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Gimme Some Good Grubbin'


By Eric F. Brown

For some people, it's called "Freshman Week." For others, it's called Ramadan.

You know, the month-long period of fasting. People of Islamic faith choose to do it, forsaking food between sunrise and sunset. Here, upperclass students have to do it, forsaking non-greasy food for a week and a half. But while people of Islamic faith achieve a deeper sense of religious peace during their fast, Harvard students can only achieve a purple tongue during their fast.

Case in point: me. I arrived here in Cambridge on September 3, the day after Labor Day. Housing wasn't going to open for another few days, so I stayed in special pre-registration housing in Quincy House.

The dining halls were closed for that period of time, of course; it would be silly of them to open the dining halls before move-in day. So I survived by chowing down at local restaurants, figuring that a couple of days of it wouldn't be too bad.

Friday came, and upperclassmen and women started to move in. It was then I learned that the dining halls would be closed for another week.

That's right--another week. Why did they open the dorms before opening the dining halls? That's like giving us bed frames without mattresses, or keys but no door locks. Hello, Harvard people, it's called "room and board," not just "room."

So what did we students do? Get scurvy. For nine days, my vegetable intake consisted of the tomatoes on a Tommy's grinder. If I started to get rashes, I'd buy some orange juice at CVS.

As hell week went on, things started getting desperate. I felt like an onion appetizer at Chili's. I memorized all the posters at Mrs. Bartley's (like, this is your brain on hamburger grease). I actually considered eating at the Kong.

Look what I was reduced to! Can't we at least open Winthrop, for God's sake? Enough with this subsidization of Harvard Square businesses! Enough with this nickel-and-diming on a $29,000 tuition! Enough of the %$*ing Border!

You don't even know how much I drooled over the food eaten by the varsity athletes at Eliot. They have been here since late August for fall practices, so they continued to get the usual all-you-can eat-for-free fare.

But how would I have gotten in? I'm 5'10, about 130 lbs., and not very imposing. Can you picture this working?

[Checker]: Stop, wait a minute. What team are you on?

[Me, wearing a white baseball hat]:

[Checker]: (chuckles) What position?

[Me]: Uh...I'm a...kicker...foreign, uh, si, yo es de Mexico. Me yammo, uh, Erico Zendejas...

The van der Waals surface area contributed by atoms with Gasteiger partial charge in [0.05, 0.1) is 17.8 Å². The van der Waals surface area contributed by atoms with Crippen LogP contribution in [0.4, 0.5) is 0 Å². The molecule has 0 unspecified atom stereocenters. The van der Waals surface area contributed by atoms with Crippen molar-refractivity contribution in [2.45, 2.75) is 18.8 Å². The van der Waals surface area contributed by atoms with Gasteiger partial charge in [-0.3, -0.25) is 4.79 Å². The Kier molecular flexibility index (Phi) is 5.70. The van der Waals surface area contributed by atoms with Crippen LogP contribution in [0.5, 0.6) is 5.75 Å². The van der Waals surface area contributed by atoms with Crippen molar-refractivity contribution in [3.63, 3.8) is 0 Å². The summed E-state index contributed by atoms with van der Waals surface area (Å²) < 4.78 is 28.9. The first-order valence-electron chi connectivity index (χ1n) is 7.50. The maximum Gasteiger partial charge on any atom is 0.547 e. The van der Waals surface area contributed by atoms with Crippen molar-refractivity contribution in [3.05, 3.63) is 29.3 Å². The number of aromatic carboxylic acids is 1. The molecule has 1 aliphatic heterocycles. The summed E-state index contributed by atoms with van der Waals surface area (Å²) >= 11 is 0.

[Checker]: (into phone) Security, please...

You see, this would have been a doomed effort. And I didn't even want to try to sneak into the military dictatorship otherwise known as Annenberg Hall. So I just tried to survive any way I could.

A couple of days after I got here, I went to Harvard Sports Information to get some releases on some stories I was doing. There was a box of potato chip bags sitting on the floor, and the Assistant SI Director, Mike Jack-man, saw me eying them hungrily. He gave me one, which was pretty smart of him, because he knows that the way to any reporter's heart is through his or her stomach.

Now that it's all over, and the dining halls are open again, I feel energized and ready to fight. There is absolutely no justification for keeping the dining halls closed like this in the future.

Are we all supposed to move into our rooms in one food-provided day? Is this all a ploy to make us appreciate dining hall food?

No wonder Mike Berry left town so fast--he could sense the riots coming.

There's got to be a way that we can eat. What if we all sent Dean of the College Harry R. Lewis '68 e-mails over the summer saying when we'd be getting back to Harvard? Then he would know how many dining halls he'd have to open up.

Or what if the administration just opened some of them? I could deal with a line if it meant not eating at one of the Greenhouses for a 24-hour span.

But then again, the dining halls aren't worth fighting too much. Two nights ago, the main course was some Chinese pork chop concoction. It looked like shake-'n-bake pork covered with sand. I'm not even Jewish, but I know that I'd go through any religion's hell for eating that sludge.

Border, anyone?

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